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A GOP win for the White House is in the future, according to economic models that have predicted presidential election results correctly for years.
Two models are forecasting a Republican win while a third, by Moody’s Analytics, predicts a Democratic victory based in part on President Obama’s increase in approval ratings, reported The Hill on Monday.
Despite the political shaking of GOP front-runner Donald Trump, the models show the Republican Party securing the win in the bid for president.
“As economists this is a very unusual election and there’s a lot more uncertainty introduced this time around that could upset the balance and the historical relationship of how marginal voters vote,” said Dan White, an economist with Moody’s Analytics, according to the Hill.
Yale professor Ray Fair’s model has accurately predicted all but three presidential races since 1916. “If there’s any time in which personalities would trump the economy it would be this election,” Fair said.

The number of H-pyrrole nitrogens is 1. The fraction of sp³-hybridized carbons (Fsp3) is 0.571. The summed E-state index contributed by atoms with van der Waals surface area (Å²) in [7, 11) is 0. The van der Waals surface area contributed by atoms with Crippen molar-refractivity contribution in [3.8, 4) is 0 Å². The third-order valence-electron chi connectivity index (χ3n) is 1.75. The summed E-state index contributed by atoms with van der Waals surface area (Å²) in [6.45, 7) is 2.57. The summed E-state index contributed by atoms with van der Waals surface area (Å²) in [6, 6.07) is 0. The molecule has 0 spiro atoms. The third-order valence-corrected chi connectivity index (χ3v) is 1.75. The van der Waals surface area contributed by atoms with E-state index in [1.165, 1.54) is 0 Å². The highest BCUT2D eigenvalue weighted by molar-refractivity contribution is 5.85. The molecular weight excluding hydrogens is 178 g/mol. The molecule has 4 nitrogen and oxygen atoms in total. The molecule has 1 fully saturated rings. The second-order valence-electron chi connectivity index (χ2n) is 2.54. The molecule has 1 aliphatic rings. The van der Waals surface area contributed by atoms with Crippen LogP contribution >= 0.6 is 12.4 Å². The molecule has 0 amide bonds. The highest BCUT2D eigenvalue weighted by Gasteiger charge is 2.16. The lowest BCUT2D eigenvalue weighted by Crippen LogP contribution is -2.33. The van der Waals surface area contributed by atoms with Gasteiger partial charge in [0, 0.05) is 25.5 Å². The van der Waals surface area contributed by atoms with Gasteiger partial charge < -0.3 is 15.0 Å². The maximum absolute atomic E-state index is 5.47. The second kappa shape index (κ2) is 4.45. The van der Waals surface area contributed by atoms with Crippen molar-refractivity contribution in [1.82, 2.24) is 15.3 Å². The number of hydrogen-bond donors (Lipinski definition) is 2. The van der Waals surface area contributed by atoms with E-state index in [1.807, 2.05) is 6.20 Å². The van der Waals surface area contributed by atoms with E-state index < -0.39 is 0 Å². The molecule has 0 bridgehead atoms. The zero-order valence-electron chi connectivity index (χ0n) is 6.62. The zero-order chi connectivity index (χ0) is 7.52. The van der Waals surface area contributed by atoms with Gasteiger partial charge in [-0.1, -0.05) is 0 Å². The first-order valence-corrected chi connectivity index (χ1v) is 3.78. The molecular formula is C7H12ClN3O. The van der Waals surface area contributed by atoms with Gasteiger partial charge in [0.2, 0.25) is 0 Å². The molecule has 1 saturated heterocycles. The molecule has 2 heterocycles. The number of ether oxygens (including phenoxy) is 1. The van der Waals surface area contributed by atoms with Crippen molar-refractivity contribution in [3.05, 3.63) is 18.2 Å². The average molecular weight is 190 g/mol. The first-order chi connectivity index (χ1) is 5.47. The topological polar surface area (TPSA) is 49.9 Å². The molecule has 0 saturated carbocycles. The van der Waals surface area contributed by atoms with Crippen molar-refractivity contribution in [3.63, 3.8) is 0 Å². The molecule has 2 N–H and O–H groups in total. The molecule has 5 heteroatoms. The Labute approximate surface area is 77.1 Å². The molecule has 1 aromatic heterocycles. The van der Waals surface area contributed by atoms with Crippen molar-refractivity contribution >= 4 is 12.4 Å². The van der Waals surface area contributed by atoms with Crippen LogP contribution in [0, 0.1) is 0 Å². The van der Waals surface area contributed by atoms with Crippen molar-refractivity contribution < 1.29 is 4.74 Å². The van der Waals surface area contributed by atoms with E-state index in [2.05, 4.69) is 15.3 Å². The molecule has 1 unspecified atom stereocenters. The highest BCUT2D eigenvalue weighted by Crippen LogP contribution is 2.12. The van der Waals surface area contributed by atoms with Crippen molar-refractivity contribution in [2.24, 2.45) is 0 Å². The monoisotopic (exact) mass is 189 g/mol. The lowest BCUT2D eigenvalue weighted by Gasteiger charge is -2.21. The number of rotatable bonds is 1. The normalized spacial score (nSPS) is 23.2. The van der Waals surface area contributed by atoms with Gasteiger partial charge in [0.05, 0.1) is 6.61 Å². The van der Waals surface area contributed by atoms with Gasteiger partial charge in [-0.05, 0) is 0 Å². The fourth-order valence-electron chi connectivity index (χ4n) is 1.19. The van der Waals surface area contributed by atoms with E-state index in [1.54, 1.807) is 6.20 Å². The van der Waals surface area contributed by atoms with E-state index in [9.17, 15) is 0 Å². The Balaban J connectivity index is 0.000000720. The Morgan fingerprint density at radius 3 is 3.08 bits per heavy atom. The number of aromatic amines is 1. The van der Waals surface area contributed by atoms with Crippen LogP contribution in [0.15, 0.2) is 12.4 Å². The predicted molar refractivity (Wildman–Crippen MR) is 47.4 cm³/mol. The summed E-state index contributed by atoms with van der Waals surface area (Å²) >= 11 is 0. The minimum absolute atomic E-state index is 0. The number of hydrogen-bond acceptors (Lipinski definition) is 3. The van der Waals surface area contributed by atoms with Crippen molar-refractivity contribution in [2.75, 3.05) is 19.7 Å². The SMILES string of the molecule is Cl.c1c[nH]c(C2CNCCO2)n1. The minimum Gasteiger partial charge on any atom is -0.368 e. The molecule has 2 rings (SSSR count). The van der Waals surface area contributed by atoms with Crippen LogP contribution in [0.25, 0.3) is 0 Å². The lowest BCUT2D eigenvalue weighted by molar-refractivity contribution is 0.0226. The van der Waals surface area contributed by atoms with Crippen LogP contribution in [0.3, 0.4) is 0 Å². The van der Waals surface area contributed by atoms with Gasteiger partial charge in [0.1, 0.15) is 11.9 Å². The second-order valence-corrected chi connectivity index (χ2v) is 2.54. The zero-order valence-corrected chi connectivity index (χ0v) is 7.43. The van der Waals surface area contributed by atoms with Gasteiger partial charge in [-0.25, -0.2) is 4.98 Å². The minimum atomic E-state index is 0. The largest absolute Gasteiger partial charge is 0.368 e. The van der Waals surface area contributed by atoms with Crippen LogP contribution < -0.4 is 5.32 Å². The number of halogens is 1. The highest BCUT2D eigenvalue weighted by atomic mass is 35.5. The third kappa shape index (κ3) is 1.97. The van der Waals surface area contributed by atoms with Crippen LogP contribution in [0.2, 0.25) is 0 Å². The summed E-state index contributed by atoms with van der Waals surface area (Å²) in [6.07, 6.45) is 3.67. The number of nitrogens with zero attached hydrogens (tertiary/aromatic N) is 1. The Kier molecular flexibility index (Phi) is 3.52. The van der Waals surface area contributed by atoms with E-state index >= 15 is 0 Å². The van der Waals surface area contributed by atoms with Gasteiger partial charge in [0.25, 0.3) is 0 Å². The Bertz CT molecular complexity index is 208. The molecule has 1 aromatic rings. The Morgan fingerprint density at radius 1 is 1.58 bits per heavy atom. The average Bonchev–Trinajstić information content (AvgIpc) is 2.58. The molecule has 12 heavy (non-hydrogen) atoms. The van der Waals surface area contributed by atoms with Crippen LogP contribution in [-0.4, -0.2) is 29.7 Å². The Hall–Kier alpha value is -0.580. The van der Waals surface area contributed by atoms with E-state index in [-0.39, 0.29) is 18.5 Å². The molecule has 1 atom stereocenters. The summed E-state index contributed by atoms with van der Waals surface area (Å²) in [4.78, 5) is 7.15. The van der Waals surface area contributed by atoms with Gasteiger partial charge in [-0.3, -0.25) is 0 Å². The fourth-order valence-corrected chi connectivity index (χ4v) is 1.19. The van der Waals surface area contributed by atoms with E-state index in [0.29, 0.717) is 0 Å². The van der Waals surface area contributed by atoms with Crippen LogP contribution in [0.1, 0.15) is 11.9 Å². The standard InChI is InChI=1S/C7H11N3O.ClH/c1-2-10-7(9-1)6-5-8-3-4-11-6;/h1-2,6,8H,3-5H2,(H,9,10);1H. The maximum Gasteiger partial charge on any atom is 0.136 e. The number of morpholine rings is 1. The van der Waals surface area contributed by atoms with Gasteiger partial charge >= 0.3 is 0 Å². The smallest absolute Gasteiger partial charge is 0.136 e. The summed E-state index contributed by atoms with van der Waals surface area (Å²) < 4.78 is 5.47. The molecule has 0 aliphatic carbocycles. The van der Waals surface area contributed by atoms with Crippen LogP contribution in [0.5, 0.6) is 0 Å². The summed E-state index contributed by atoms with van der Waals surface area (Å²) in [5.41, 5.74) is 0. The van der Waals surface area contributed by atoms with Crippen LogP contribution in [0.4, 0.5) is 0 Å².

Fair’s model relies on three components: “per capita growth rate of gross domestic product in the three quarters before an election, inflation over the entire presidential term and the number of quarters during the term growth per capita exceeds 3.2 percent,” according to the Hill.
The model by Emory University’s Alan Abramowitz, with correct predictions every time since 1992, is also seeing a Republican victory in November. Abramowitz’s model “measures the incumbent president’s job-approval rating by the end of June of the election year; the economy’s growth during the first half of the year, especially during the second quarter; and how long the incumbent party has been in the White House,” reported the Hill.
Abramowitz noted that the president’s approval rating is still a strong factor in predictions even though the president is not running. Obama’s approval rating has risen 3 percentage points, according to Moody’s Dan White, who added that the chaos in the GOP race may actually be helping the president and his party.
“The gains lately could be construed as a reflection of what a mess the primary process has become in recent weeks,” he said.
White added that a Trump variable could not be added into the model to examine how the GOP front-runner’s methods affect outcomes.
“The model doesn’t know or care if there are two or 10 candidates,” he said. “It knows the economics and whether marginal swing voters will keep the incumbent party in or not.”
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